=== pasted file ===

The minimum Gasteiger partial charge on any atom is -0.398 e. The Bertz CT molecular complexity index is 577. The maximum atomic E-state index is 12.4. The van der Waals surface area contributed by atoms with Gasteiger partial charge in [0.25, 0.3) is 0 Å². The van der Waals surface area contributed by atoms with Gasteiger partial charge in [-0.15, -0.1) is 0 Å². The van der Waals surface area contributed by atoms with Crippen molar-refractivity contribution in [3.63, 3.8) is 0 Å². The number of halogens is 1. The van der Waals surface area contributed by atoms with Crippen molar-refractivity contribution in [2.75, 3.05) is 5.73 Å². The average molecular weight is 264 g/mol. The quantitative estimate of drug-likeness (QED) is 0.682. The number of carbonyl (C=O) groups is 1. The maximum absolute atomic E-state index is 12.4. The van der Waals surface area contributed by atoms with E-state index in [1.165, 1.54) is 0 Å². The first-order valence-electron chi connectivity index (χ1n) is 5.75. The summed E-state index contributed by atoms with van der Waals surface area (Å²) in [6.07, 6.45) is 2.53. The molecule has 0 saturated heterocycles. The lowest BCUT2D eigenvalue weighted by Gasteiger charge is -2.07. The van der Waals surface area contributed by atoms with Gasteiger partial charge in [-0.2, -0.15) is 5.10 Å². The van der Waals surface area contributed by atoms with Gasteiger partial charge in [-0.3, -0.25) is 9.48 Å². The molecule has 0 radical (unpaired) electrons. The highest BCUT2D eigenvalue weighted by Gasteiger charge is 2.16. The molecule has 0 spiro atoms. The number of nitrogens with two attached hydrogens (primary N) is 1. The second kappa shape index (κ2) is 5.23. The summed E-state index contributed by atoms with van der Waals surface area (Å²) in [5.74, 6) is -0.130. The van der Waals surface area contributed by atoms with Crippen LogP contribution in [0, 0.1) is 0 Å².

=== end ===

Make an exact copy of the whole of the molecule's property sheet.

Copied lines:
The minimum Gasteiger partial charge on any atom is -0.398 e. The Bertz CT molecular complexity index is 577. The maximum atomic E-state index is 12.4. The van der Waals surface area contributed by atoms with Gasteiger partial charge in [0.25, 0.3) is 0 Å². The van der Waals surface area contributed by atoms with Gasteiger partial charge in [-0.15, -0.1) is 0 Å². The van der Waals surface area contributed by atoms with Crippen molar-refractivity contribution in [3.63, 3.8) is 0 Å². The number of halogens is 1. The van der Waals surface area contributed by atoms with Crippen molar-refractivity contribution in [2.75, 3.05) is 5.73 Å². The average molecular weight is 264 g/mol. The quantitative estimate of drug-likeness (QED) is 0.682. The number of carbonyl (C=O) groups is 1. The maximum absolute atomic E-state index is 12.4. The van der Waals surface area contributed by atoms with E-state index in [1.165, 1.54) is 0 Å². The first-order valence-electron chi connectivity index (χ1n) is 5.75. The summed E-state index contributed by atoms with van der Waals surface area (Å²) in [6.07, 6.45) is 2.53. The molecule has 0 saturated heterocycles. The lowest BCUT2D eigenvalue weighted by Gasteiger charge is -2.07. The van der Waals surface area contributed by atoms with Gasteiger partial charge in [-0.2, -0.15) is 5.10 Å². The van der Waals surface area contributed by atoms with Gasteiger partial charge in [-0.3, -0.25) is 9.48 Å². The molecule has 0 radical (unpaired) electrons. The highest BCUT2D eigenvalue weighted by Gasteiger charge is 2.16. The molecule has 0 spiro atoms. The number of nitrogens with two attached hydrogens (primary N) is 1. The second kappa shape index (κ2) is 5.23. The summed E-state index contributed by atoms with van der Waals surface area (Å²) in [5.74, 6) is -0.130. The van der Waals surface area contributed by atoms with Crippen LogP contribution in [0, 0.1) is 0 Å².